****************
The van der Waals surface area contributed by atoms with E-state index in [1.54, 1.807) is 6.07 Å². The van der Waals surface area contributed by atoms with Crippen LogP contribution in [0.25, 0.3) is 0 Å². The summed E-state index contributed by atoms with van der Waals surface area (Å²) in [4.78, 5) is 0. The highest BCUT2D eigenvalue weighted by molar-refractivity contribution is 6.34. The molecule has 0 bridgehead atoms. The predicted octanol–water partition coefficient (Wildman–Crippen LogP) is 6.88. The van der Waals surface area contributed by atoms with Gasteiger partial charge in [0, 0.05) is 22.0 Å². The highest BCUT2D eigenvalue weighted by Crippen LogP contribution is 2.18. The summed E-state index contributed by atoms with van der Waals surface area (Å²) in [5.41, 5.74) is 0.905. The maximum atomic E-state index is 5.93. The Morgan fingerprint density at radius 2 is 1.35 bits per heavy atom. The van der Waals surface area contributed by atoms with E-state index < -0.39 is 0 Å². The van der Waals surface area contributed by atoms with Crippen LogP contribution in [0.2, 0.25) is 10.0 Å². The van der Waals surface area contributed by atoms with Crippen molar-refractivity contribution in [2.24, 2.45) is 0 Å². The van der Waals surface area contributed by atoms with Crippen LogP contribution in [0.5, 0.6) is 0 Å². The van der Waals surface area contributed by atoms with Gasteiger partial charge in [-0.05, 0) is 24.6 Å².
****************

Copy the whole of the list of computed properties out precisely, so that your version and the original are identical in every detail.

The van der Waals surface area contributed by atoms with E-state index in [1.54, 1.807) is 6.07 Å². The van der Waals surface area contributed by atoms with Crippen LogP contribution in [0.25, 0.3) is 0 Å². The summed E-state index contributed by atoms with van der Waals surface area (Å²) in [4.78, 5) is 0. The highest BCUT2D eigenvalue weighted by molar-refractivity contribution is 6.34. The molecule has 0 bridgehead atoms. The predicted octanol–water partition coefficient (Wildman–Crippen LogP) is 6.88. The van der Waals surface area contributed by atoms with Gasteiger partial charge in [0, 0.05) is 22.0 Å². The highest BCUT2D eigenvalue weighted by Crippen LogP contribution is 2.18. The summed E-state index contributed by atoms with van der Waals surface area (Å²) in [5.41, 5.74) is 0.905. The maximum atomic E-state index is 5.93. The Morgan fingerprint density at radius 2 is 1.35 bits per heavy atom. The van der Waals surface area contributed by atoms with E-state index < -0.39 is 0 Å². The van der Waals surface area contributed by atoms with Crippen LogP contribution in [0.2, 0.25) is 10.0 Å². The van der Waals surface area contributed by atoms with Crippen molar-refractivity contribution in [2.24, 2.45) is 0 Å². The van der Waals surface area contributed by atoms with Crippen LogP contribution in [0.5, 0.6) is 0 Å². The van der Waals surface area contributed by atoms with Gasteiger partial charge in [-0.05, 0) is 24.6 Å².